Mayor Frank Scott is all about unity, but unity sometimes might not be possible or even the right goal.
Let's say Immanuel Baptist Church of Little Rock is bringing an acclaimed young Baptist pastor to town to lead a discussion about race and faith.
Let's say that the website of this young pastor's ministry contains assertions, common to the Southern Baptist Convention, that homosexuality is a sin and that women should graciously submit to their husbands.
Should the unity-professing mayor permit his name to be used in the promotion of this $10-a-ticket event and agree to participate in a panel discussion with the aforementioned minister?
Actually, that's happening, at the Robinson Center grand ballroom at 6:30 p.m. on Friday, March 1.
A young "church planter" from Los Angeles named D.A. Horton is coming to town.
The promotional material touts that the mayor--a Baptist preacher himself, remember--will be a "special guest" along with Gov. Asa Hutchinson.
Hutchinson gets a pass. He is a long-established Republibaptist who is governor of an overpoweringly right-wing state. He's not a new mayor of a blue urban island with a significant and active gay population--not to mention a healthy quotient of women who consider themselves equal citizens.
Scott's position is that unity considerations require a mayor to engage in public dialogue with those with whom he disagrees.
Does Scott indeed disagree with those positions declared on Horton's website?
I might best cite a paragraph from a magazine piece I wrote in September 2015 about a possible future Little Rock mayor's race and the interest in it expressed by Warwick Sabin and Scott.
This is the paragraph: "Scott is an ordained Baptist preacher who believes and preaches that homosexuality is a sin. But he said in a recent interview that, in public life, it is important that everyone communicate and try to work together on policy. And that means the black community must not isolate itself from the gay community but seek common ground. He said the city can make progress only if we have effective lines of communication between the sinners we all are."
It's a classic Frank Scott position, either profound or lofty or a finesse or evasive or offensively right-wing. Or unifying. It's really a jumble of all of that from a man trying to keep his pulpit and podium in the proper or expedient lanes.
Scott says his policy on "inclusion" is clear. He says he demands it and does not waver from it. But inclusion goes all directions.
Do gays buy it? Jay Barth, the Hendrix political scientist, endorsed Scott in the runoff. I asked him what he thought now, knowing he was a good friend of Scott but that he had resisted supporting him early over Scott's religious views. (And freeway-widening ones.)
This is what Barth wrote back: "I've had a lengthy private conversation with Frank about my concerns regarding the views of the moderator of this event and his participation in it. While I won't share the details of that conversation, you'll not be surprised that I find the stances of D.A. Horton indefensible. Sadly, the denigration of women and LGBTQ individuals remains all too common in our society and in our community. It is particularly angering when a loving religion is used as a cover for continuing oppression.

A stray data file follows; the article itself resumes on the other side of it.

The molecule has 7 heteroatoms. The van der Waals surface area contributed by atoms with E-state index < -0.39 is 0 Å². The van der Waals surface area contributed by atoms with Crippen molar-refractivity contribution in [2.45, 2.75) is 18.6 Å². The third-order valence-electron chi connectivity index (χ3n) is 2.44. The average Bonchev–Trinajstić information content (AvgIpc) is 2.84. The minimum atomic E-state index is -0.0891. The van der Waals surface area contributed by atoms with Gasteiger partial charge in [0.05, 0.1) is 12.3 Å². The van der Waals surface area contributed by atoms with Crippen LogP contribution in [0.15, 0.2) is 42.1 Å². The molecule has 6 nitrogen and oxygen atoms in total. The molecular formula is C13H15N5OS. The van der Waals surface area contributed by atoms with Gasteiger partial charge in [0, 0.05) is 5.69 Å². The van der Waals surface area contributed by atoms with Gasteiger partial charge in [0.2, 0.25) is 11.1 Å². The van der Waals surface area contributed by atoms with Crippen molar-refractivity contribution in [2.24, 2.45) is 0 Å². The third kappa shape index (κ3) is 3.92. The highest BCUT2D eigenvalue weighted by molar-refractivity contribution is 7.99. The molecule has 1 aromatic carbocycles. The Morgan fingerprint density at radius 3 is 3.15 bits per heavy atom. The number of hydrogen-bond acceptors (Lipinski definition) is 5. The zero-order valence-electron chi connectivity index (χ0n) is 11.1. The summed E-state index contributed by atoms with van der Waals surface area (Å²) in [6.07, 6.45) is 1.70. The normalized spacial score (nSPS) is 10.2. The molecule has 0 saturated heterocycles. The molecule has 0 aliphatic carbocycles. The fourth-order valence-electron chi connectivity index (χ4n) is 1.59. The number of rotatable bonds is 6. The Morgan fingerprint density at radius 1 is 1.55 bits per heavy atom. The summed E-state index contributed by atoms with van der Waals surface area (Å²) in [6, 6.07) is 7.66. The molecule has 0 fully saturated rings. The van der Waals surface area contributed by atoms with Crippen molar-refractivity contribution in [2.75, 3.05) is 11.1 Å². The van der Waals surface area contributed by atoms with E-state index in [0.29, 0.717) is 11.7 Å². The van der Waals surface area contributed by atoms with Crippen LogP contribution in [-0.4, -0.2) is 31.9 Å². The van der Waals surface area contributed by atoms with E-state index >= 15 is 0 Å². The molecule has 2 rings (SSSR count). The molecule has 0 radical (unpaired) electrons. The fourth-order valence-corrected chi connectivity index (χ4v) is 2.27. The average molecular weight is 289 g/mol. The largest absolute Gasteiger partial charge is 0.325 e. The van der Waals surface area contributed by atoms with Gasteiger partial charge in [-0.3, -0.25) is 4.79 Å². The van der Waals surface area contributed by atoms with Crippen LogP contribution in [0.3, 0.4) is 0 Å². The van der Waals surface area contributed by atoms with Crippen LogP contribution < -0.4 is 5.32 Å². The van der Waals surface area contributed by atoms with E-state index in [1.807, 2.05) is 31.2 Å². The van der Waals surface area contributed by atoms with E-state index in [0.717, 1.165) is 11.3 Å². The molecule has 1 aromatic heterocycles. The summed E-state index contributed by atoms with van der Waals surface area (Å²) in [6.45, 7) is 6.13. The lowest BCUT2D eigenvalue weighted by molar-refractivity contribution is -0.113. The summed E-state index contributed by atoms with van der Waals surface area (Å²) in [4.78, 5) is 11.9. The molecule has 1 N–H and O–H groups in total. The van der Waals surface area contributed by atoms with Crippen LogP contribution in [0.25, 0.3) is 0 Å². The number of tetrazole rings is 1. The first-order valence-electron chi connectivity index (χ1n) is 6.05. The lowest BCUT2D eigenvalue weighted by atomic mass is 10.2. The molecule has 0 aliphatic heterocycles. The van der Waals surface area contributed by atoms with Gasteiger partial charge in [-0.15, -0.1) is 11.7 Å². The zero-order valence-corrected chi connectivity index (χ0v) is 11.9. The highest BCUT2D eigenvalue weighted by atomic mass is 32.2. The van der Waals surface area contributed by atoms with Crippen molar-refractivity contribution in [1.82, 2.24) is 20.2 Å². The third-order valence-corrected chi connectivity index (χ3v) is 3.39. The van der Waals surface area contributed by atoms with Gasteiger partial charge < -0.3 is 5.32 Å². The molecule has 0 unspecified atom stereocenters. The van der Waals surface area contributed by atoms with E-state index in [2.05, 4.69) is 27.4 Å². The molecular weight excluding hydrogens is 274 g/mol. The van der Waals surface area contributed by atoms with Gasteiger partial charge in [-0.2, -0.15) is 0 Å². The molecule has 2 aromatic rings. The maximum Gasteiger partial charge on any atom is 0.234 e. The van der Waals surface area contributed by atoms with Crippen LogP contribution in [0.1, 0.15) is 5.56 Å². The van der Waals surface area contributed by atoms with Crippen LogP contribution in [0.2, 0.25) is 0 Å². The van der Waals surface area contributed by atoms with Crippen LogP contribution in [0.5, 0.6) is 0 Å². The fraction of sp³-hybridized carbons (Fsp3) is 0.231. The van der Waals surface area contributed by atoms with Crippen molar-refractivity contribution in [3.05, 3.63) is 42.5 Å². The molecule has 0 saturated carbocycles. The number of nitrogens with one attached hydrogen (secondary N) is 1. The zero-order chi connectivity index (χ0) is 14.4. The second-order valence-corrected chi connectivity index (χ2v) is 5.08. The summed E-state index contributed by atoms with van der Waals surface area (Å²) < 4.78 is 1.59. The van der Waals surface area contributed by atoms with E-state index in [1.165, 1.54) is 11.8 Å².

"As I know well from my own experience, I do agree with Frank that change in attitude only comes about when we talk with folks across lines of difference and disagreement."
There is a tendency among some on the local left--state Sen. Joyce Elliott, prominently--to cut Scott slack in this matter, albeit with struggling exasperation.
I'm wondering if Scott wouldn't be catching about as much heat on the news that he had declined to attend a meeting on race and faith in his city that the governor was attending.
These are the questions: Is the arduous task of seeking unity in Little Rock served by Scott's participating in a religious event with a person who calls homosexuality a sin and deems women subservient to husbands? Or is there a greater risk of, and cost in, alienating a significant segment of the community that has long sustained unfair and mean discrimination?
It's possible that Scott will advance unity with the conservative Christian community by participating. It's possible that he will advance unity with the gay community by what he says while participating.
In the end, the answer lies not with Scott, but with us.
We have those understandably hurt by Scott's willing association with offensive views. We have those with intolerant views of gays and regressive views on the role of women.
Can these two groups abide a politician who talks with one and advances public policy for the other?
Or can they at least wait to see what happens?
John Brummett, whose column appears regularly in the Arkansas Democrat-Gazette, is a member of the Arkansas Writers' Hall of Fame. Email him at email@example.com. Read his @johnbrummett Twitter feed.
Editorial on 02/12/2019
Print Headline: Unity in a divided world